June 19-25 is Lightning Safety Week
June 19-25, 2022 is National Lighting Safety Week – created in 2001 to draw attention to the deadly power of lightning. According to weather.gov, this increased awareness has led to a reduction in fatalities over the last 20-plus years. Summer storms and other unsteady weather patterns can turn a nice day into a nightmare in a hurry. It’s prudent to have a lightning plan in the back of your mind when planning any outdoor activity, and pay attention to changing conditions.
Lightning is also a cause of property damage, resulting in power surges, structure fires and wildfires. Here are 3 ways to protect your property during thunder and lightning storms from our friends at the National Fire Protection Association (NFPA).
Personal Lightning Safety Tips
- PLAN in advance your evacuation and safety measures. When you first see lightning or hear thunder, activate your emergency plan. Now is the time to go to a building or a vehicle. Lightning often precedes rain, so don’t wait for the rain to begin before suspending activities.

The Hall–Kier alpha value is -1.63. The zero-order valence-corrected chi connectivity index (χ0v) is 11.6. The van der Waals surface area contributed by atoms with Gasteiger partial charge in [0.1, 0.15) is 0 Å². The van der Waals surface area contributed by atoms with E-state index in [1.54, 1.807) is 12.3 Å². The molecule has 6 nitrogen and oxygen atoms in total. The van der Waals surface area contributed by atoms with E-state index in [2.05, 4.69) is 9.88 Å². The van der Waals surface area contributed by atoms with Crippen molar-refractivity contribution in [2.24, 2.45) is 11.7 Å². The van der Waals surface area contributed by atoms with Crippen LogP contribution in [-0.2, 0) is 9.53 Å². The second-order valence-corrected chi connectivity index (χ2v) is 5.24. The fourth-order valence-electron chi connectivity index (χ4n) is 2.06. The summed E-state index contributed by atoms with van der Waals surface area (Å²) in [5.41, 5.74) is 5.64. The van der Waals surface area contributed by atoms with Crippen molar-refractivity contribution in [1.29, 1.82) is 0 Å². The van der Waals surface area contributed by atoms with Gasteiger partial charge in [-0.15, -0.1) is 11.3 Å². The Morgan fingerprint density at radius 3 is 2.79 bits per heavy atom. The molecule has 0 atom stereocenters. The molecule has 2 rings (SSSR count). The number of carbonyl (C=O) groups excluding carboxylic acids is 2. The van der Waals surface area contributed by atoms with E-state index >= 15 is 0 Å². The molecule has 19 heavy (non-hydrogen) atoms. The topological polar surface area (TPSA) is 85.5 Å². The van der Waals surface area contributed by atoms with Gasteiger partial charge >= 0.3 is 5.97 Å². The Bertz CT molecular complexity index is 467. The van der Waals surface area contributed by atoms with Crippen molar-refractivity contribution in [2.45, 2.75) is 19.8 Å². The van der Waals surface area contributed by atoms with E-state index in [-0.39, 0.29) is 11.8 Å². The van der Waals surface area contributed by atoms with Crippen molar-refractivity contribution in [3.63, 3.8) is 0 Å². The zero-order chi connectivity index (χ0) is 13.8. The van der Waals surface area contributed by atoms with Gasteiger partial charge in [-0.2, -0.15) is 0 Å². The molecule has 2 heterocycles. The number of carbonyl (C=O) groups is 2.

- IF OUTDOORS…Avoid water. Avoid the high ground. Avoid open spaces. Avoid all metal objects including electric wires, fences, machinery, motors, power tools, etc. Unsafe places include underneath canopies, small picnic or rain shelters, or near trees. Where possible, find shelter in a substantial building or in a fully enclosed metal vehicle such as a car, truck or a van with the windows completely shut. If lightning is striking nearby when you are outside, you should:
- Crouch down. Put feet together. Place hands over ears to minimize hearing damage from thunder.
- Avoid proximity (minimum of 15 ft.) to other people.
- IF INDOORS… Avoid water. Stay away from doors and windows. Do not use the telephone. Take off head sets. Turn off, unplug, and stay away from appliances, computers, power tools, & TV sets. Lightning may strike exterior electric and phone lines, inducing shocks to inside equipment.
- SUSPEND ACTIVITIES for 30 minutes after the last observed lightning or thunder.
- INJURED PERSONS do not carry an electrical charge and can be handled safely. Apply First Aid procedures to a lightning victim if you are qualified to do so. Call 911 or send for help immediately.
- KNOW YOUR EMERGENCY TELEPHONE NUMBERS.
Check out this great video from the National Weather Service for more tips: